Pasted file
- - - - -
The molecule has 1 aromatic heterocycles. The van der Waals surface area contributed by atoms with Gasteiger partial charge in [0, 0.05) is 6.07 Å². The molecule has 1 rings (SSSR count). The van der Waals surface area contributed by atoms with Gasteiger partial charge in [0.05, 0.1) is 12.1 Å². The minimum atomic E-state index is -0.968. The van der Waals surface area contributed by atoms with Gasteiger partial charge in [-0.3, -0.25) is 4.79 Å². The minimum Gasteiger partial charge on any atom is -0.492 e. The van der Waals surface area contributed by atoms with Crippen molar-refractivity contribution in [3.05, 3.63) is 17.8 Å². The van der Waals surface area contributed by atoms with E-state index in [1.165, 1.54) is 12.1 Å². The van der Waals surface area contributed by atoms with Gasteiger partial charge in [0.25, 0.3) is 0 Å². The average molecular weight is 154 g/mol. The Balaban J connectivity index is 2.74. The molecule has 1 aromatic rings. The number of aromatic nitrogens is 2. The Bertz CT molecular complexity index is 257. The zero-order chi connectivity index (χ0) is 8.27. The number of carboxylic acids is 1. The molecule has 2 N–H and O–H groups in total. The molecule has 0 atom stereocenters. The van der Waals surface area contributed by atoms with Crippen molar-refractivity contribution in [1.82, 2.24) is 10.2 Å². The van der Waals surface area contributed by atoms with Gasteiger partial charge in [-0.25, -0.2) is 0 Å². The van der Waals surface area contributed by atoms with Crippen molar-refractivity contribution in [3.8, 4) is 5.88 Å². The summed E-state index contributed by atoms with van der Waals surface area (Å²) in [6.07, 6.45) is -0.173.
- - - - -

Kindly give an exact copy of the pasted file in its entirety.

The molecule has 1 aromatic heterocycles. The van der Waals surface area contributed by atoms with Gasteiger partial charge in [0, 0.05) is 6.07 Å². The molecule has 1 rings (SSSR count). The van der Waals surface area contributed by atoms with Gasteiger partial charge in [0.05, 0.1) is 12.1 Å². The minimum atomic E-state index is -0.968. The van der Waals surface area contributed by atoms with Gasteiger partial charge in [-0.3, -0.25) is 4.79 Å². The minimum Gasteiger partial charge on any atom is -0.492 e. The van der Waals surface area contributed by atoms with Crippen molar-refractivity contribution in [3.05, 3.63) is 17.8 Å². The van der Waals surface area contributed by atoms with E-state index in [1.165, 1.54) is 12.1 Å². The van der Waals surface area contributed by atoms with Gasteiger partial charge in [0.25, 0.3) is 0 Å². The average molecular weight is 154 g/mol. The Balaban J connectivity index is 2.74. The molecule has 1 aromatic rings. The number of aromatic nitrogens is 2. The Bertz CT molecular complexity index is 257. The zero-order chi connectivity index (χ0) is 8.27. The number of carboxylic acids is 1. The molecule has 2 N–H and O–H groups in total. The molecule has 0 atom stereocenters. The van der Waals surface area contributed by atoms with Crippen molar-refractivity contribution in [1.82, 2.24) is 10.2 Å². The van der Waals surface area contributed by atoms with Gasteiger partial charge in [-0.25, -0.2) is 0 Å². The van der Waals surface area contributed by atoms with Crippen molar-refractivity contribution in [3.8, 4) is 5.88 Å². The summed E-state index contributed by atoms with van der Waals surface area (Å²) in [6.07, 6.45) is -0.173.